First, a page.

Beginning SRT Gear List
Having spent thousands of hours with various groups involved with ropes and rigging, from mine rescue, fire dept’s, SAR, climbers to cavers, I’ve seen this question and incident play out many times, What gear do I need? I was told I needed this! (From a well meaning team/club member, or a sales person) Imagine your frustration when you discover that the equipment you bought with your hard earned and saved monies, is incorrect, useless or even worse, dangerous the way you have it setup! (It has happened to all of us)
This is a basic list of equipment required for starting vertical caving, and most important some of the “why’s” behind the list. This does not include, or mention, the equipment required for safe horizontal caving (which would be required as well) except for reiterating the requirement for a helmet and lights.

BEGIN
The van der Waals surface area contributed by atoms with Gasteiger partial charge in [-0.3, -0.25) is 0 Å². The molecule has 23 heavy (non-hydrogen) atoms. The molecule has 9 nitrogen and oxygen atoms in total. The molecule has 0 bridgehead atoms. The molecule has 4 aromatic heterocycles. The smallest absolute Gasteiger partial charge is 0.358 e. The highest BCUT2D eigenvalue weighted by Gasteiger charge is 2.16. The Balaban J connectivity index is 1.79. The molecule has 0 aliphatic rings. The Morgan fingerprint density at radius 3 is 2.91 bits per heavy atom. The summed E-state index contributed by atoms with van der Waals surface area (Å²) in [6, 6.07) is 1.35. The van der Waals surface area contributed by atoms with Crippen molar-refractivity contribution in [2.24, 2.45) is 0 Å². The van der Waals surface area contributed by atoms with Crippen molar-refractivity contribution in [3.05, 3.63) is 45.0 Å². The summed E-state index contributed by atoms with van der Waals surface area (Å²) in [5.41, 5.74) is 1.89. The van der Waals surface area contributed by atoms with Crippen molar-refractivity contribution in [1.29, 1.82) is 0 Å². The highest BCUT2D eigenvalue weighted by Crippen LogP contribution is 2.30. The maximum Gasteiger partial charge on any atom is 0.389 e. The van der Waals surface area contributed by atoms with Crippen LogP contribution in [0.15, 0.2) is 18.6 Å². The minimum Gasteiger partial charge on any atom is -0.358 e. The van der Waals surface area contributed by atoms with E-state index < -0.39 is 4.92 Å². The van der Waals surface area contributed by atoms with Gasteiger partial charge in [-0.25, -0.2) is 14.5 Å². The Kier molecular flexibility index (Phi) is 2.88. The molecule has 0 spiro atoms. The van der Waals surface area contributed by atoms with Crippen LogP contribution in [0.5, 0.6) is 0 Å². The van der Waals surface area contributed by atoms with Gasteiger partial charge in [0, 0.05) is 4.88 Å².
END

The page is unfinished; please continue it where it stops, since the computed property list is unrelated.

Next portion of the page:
Now, I am not one who likes to reinvent the wheel, or likes to promote short term memory. There have been articles written about your basic SRT equipment, in the BC Caver and The Journal of Subterranean Metaphysics, as well as many books on the subject. However, I am still coming across gear lists that use static cord for cow’s tails (or nothing at all), a figure eight as the descender, or 6-7mm static nylon cord as the foot loop. So here is my beast, enjoy.
I am including references, as this is not just one person’s opinion. In some cases it is just simple physics.
Have a very experienced caver/instructor/facilitator help you when learning SRT.
Basic Gear List
1 – Pair gloves
1 - Sport helmet (climbing, or caving)
3 – Lights (must be headlamps, or helmet mountable)
1 – Caving seat harness (Petzl's Superavanti or, MTDE's Amazonia)
1 – Master attachment point (Petzl's Omni [screw lock or triact])
1 – Chest ascender (Petzl's Croll)